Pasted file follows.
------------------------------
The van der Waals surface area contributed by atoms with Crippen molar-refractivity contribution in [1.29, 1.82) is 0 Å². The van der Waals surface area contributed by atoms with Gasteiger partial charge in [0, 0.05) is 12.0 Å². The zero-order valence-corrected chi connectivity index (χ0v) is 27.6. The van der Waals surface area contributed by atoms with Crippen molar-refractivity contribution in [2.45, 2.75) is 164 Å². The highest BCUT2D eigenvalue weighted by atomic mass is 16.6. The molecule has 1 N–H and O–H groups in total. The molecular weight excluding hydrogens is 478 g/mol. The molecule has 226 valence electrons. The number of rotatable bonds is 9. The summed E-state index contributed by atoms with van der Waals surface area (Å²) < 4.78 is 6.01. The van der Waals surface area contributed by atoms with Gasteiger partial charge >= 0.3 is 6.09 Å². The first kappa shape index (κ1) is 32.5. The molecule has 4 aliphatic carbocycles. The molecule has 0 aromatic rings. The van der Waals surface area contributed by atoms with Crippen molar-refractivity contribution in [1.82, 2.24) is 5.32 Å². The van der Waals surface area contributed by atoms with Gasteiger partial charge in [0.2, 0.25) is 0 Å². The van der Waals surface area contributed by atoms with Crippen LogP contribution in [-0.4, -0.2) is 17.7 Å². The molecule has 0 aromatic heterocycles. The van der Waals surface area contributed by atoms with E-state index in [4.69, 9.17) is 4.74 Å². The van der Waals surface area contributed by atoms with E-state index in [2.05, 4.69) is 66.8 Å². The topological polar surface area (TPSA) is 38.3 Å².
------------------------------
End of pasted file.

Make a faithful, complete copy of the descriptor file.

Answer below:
The van der Waals surface area contributed by atoms with Crippen molar-refractivity contribution in [1.29, 1.82) is 0 Å². The van der Waals surface area contributed by atoms with Gasteiger partial charge in [0, 0.05) is 12.0 Å². The zero-order valence-corrected chi connectivity index (χ0v) is 27.6. The van der Waals surface area contributed by atoms with Crippen molar-refractivity contribution in [2.45, 2.75) is 164 Å². The highest BCUT2D eigenvalue weighted by atomic mass is 16.6. The molecule has 1 N–H and O–H groups in total. The molecular weight excluding hydrogens is 478 g/mol. The molecule has 226 valence electrons. The number of rotatable bonds is 9. The summed E-state index contributed by atoms with van der Waals surface area (Å²) < 4.78 is 6.01. The van der Waals surface area contributed by atoms with Gasteiger partial charge >= 0.3 is 6.09 Å². The first kappa shape index (κ1) is 32.5. The molecule has 4 aliphatic carbocycles. The molecule has 0 aromatic rings. The van der Waals surface area contributed by atoms with Crippen molar-refractivity contribution in [1.82, 2.24) is 5.32 Å². The van der Waals surface area contributed by atoms with Gasteiger partial charge in [0.2, 0.25) is 0 Å². The van der Waals surface area contributed by atoms with Crippen LogP contribution in [-0.4, -0.2) is 17.7 Å². The molecule has 0 aromatic heterocycles. The van der Waals surface area contributed by atoms with E-state index in [4.69, 9.17) is 4.74 Å². The van der Waals surface area contributed by atoms with E-state index in [2.05, 4.69) is 66.8 Å². The topological polar surface area (TPSA) is 38.3 Å².